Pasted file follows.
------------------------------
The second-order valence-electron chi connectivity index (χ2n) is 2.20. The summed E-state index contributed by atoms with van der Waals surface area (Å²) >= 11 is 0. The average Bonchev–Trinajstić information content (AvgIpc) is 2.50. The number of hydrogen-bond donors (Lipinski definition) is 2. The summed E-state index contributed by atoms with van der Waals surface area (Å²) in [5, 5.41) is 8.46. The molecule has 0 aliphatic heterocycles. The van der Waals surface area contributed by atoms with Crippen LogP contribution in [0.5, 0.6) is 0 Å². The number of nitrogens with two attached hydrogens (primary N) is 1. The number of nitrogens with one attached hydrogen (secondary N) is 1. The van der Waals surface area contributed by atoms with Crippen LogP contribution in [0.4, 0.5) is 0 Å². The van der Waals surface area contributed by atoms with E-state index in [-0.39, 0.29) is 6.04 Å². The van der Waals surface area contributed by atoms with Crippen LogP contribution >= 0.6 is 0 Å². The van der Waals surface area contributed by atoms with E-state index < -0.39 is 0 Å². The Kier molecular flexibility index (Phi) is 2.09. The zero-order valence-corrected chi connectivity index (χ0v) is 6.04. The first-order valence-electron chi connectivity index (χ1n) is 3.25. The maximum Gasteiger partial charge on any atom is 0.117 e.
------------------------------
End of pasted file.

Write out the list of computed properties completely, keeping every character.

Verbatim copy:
The second-order valence-electron chi connectivity index (χ2n) is 2.20. The summed E-state index contributed by atoms with van der Waals surface area (Å²) >= 11 is 0. The average Bonchev–Trinajstić information content (AvgIpc) is 2.50. The number of hydrogen-bond donors (Lipinski definition) is 2. The summed E-state index contributed by atoms with van der Waals surface area (Å²) in [5, 5.41) is 8.46. The molecule has 0 aliphatic heterocycles. The van der Waals surface area contributed by atoms with Crippen LogP contribution in [0.5, 0.6) is 0 Å². The number of nitrogens with two attached hydrogens (primary N) is 1. The number of nitrogens with one attached hydrogen (secondary N) is 1. The van der Waals surface area contributed by atoms with Crippen LogP contribution in [0.4, 0.5) is 0 Å². The van der Waals surface area contributed by atoms with E-state index in [-0.39, 0.29) is 6.04 Å². The van der Waals surface area contributed by atoms with Crippen LogP contribution >= 0.6 is 0 Å². The van der Waals surface area contributed by atoms with E-state index < -0.39 is 0 Å². The Kier molecular flexibility index (Phi) is 2.09. The zero-order valence-corrected chi connectivity index (χ0v) is 6.04. The first-order valence-electron chi connectivity index (χ1n) is 3.25. The maximum Gasteiger partial charge on any atom is 0.117 e.